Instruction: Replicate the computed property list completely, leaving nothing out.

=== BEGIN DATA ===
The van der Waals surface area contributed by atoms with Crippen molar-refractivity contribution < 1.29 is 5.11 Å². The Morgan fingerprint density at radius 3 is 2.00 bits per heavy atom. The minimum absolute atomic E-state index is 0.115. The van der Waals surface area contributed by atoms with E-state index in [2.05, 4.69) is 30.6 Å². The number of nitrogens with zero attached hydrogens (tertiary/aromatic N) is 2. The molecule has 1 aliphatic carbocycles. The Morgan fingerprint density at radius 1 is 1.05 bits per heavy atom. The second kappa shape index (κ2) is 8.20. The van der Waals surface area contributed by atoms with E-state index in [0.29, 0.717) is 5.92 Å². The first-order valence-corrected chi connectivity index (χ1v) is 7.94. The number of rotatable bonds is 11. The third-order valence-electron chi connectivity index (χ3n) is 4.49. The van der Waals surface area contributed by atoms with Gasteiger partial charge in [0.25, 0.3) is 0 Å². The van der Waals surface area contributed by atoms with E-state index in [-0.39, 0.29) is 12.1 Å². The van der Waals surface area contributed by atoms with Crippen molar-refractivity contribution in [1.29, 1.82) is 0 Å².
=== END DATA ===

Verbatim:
The van der Waals surface area contributed by atoms with Crippen molar-refractivity contribution < 1.29 is 5.11 Å². The Morgan fingerprint density at radius 3 is 2.00 bits per heavy atom. The minimum absolute atomic E-state index is 0.115. The van der Waals surface area contributed by atoms with E-state index in [2.05, 4.69) is 30.6 Å². The number of nitrogens with zero attached hydrogens (tertiary/aromatic N) is 2. The molecule has 1 aliphatic carbocycles. The Morgan fingerprint density at radius 1 is 1.05 bits per heavy atom. The second kappa shape index (κ2) is 8.20. The van der Waals surface area contributed by atoms with E-state index in [0.29, 0.717) is 5.92 Å². The first-order valence-corrected chi connectivity index (χ1v) is 7.94. The number of rotatable bonds is 11. The third-order valence-electron chi connectivity index (χ3n) is 4.49. The van der Waals surface area contributed by atoms with Gasteiger partial charge in [0.25, 0.3) is 0 Å². The van der Waals surface area contributed by atoms with E-state index in [-0.39, 0.29) is 12.1 Å². The van der Waals surface area contributed by atoms with Crippen molar-refractivity contribution in [1.29, 1.82) is 0 Å².